Some Projects Just Shine

I shudder when confronted with projects that I know are going to test my patience. I don’t often get grouchy but when I was approached to hang 205 individual wood assemblages I was dreading it.  All the usual questions were swirling around in my head: where will I install this, how am I going to hang these simply, what will support their weight (after all they were created from a bunch of wood blocks), they’re all painted white, will they look decent on our cream walls? And the list goes on!  To top it off there was only one day to get them installed. Yikes! With the help of lots of velcro and many, many, many trips up and down the ladder the installation is complete and its AWESOME!

Please come see this monumental undertaking–through mid June

This project has all the bells and whistles that make it perfect example of Culture Builds Community. It started with an art exercise but became much more. It required donations of materials all which were cast offs (so this was a reuse and recycle project). It required volunteers to assemble project kits (a bag of miscellaneous sizes and shapes, enough to create each student panel). It included youth, seniors, teachers, and staff. The finished sculpture will delight students, families and everyone who visits The Arts Center. The project taught students Art History, the Principles of Design and the lessons of working together for a common goal. It taught me, once again, that oftentimes it is the most difficult of tasks that become the most rewarding. Just to see the progress of the sculpture as it grew with each individual panel becoming part of the larger whole was enough to make me forget sore hands (stapler fatigue) and tired legs (an endless day of climbing and squatting)!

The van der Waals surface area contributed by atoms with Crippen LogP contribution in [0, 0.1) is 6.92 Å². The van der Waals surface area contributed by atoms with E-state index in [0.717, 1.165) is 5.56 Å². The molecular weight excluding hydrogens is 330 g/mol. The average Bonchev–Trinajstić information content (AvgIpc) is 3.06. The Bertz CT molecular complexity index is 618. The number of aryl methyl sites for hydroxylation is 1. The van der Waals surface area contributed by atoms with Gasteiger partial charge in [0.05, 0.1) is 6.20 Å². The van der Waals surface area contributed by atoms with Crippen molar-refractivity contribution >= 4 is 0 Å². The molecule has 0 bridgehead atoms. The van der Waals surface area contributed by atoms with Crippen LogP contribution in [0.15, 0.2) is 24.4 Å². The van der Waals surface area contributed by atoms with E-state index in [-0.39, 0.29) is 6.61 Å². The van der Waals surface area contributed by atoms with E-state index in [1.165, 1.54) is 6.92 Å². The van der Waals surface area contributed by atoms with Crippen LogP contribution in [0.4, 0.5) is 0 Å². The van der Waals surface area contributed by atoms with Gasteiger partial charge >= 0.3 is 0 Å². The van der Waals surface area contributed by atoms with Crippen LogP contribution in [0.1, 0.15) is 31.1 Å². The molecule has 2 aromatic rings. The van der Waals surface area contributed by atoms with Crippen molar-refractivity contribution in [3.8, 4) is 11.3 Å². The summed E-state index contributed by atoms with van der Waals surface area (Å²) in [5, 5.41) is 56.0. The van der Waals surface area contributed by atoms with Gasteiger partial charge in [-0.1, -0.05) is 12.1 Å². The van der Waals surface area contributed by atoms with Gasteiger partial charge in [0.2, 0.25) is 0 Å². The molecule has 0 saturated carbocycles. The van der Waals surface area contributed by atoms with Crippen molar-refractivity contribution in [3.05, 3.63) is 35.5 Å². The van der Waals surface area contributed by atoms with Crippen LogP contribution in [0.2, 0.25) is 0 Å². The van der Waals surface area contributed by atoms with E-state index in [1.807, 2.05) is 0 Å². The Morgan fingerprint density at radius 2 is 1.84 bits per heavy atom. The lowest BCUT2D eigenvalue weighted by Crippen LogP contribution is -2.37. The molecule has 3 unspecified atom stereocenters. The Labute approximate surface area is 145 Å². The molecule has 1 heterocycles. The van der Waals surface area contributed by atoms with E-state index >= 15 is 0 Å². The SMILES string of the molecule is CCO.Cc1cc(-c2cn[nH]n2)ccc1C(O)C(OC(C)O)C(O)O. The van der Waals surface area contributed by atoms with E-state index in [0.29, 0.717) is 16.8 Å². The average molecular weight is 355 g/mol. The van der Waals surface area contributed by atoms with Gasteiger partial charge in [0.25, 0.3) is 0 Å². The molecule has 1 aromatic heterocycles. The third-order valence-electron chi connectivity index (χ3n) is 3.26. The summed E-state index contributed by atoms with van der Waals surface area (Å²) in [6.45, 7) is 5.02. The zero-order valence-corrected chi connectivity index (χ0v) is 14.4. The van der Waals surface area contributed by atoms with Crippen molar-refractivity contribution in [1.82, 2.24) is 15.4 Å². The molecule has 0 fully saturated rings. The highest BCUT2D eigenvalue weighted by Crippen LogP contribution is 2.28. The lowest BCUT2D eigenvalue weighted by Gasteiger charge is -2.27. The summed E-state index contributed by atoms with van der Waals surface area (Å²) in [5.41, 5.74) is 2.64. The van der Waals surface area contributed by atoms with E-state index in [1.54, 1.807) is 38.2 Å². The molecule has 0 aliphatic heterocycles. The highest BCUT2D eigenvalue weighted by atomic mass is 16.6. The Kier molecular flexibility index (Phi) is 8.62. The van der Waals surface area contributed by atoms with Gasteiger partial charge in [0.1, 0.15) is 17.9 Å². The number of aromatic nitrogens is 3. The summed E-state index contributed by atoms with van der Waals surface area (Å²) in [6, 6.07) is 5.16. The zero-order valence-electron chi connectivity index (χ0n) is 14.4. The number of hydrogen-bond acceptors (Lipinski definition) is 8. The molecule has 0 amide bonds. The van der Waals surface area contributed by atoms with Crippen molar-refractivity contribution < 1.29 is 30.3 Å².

How did this project occur? During April and May, Artist in Residence, Bonnie Tressler worked with elementary students to create a final project that incorporated the cumulative creative, design and artistic concepts they’ve learned over the year. After studying the work of Louise Nevelson, each student created their own 8 x 10″ wood assemblage. All of these individual projects were collected and are now installed as one large group wall sculpture on The Arts Center’s stage wall.

  • Participants: All 5th grade elementary students plus St. John’s 6th graders and The Arts Center’s Arts After School kids.
  • Total Number: 205 individual projects
  • Donations received: Wood pieces from John Steiner and Progress Enterprises
  • Volunteers: Phyllis Ibes, Vicky Bossart, Verna Mae Leno, Dina Laskowski and Sandy Barnes.

Thanks to everyone who made this project possible and the ongoing support of the North Dakota Council on the Arts which provides The Arts Center with on-going institutional support and funding for its resident artists.

The Culture Builds Community blog is submitted (almost) weekly by The Arts Center Gallery Manager Sally Jeppson.  She would love to hear your comments here or email sjeppson@jamestownarts.com.

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